The Leeds Teaching Hospitals NHS Trust


FAQ for after your baby is born


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What are pelvic floor muscles?

Click here to read a leaflet with information about pelvic floor exercises and bladder advice.

The pelvic floor muscles are weakened when you are pregnant and give birth. These muscles sit at the bottom of the pelvis. Their job is to help to support the bladder, womb and bowels and to wrap around the opening of the bladder and back passage to stop leakage.  

There are two types of exercises to do. Start in a lying or sitting position, progress to standing if they get easier.

Exercise 1 -Squeeze around the back passage as if you are trying to stop passing wind, at the same time squeeze in front as if trying to stop the flow of urine. You should feel a squeeze and lift. Hold for a second. Allow the muscles to fully relax and repeat up to 10 times.

Exercise 2 - Squeeze around the back passage as if you are trying to stop passing wind, at the same time squeeze in front as if trying to stop the flow of urine. Hold the squeeze for a few seconds (up to 10), relax and repeat a few times (up to 10).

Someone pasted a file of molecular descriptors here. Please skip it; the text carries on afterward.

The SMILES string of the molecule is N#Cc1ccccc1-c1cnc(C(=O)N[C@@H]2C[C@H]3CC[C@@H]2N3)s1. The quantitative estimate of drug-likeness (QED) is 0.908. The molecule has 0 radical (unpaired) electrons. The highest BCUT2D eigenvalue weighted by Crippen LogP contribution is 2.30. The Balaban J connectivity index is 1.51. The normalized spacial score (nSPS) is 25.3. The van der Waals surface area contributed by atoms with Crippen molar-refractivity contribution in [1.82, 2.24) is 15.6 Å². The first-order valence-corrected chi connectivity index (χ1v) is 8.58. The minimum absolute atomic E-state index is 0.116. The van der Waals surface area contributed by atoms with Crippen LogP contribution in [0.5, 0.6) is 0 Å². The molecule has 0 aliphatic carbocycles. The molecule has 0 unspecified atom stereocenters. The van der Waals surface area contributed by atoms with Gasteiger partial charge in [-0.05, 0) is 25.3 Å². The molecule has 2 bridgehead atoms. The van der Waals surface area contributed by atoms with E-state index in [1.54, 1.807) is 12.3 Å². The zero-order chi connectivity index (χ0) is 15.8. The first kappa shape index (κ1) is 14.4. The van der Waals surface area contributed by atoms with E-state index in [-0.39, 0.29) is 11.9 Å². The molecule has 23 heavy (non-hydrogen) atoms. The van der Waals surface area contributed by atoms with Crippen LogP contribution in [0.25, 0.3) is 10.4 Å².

Both exercises should be done 3 to 4 times a day.

After my baby is born, can I have a room to myself?

Yes it may be possible to provide you with your own room, however a charge may be applied.

Why is skin to skin contact and early feeding important?

We advise that all babies who are well be held in skin to skin contact with their mother as soon as possible following delivery, until they have had the first feed.

Skin to skin contact with your baby has many advantages for you and baby:

  • It helps keep baby warm
  • It helps baby regulate his heart rate and breathing
  • It is calming for mother and baby
  • It helps you and your baby bond
  • It stimulates baby to feed

Most babies show signs that they are ready to feed at around an hour after being born if they are held like this. We recommend skin to skin contact takes place as often as possible in the first few days following delivery as it encourages bonding between mother and baby and encourages your baby to feed.

How can I tell when my baby is ready to feed?

Baby’s show the same signs when they are ready to feed these include:

  • Rapid eye movements under the eye lids
  • Mouth and tongue movements
  • Hand to mouth movements
  • Body movements
  • Small sounds

Crying tends to come after these cues. It is better to feed your baby before he cries. A baby who cries has to be settled before he can feed.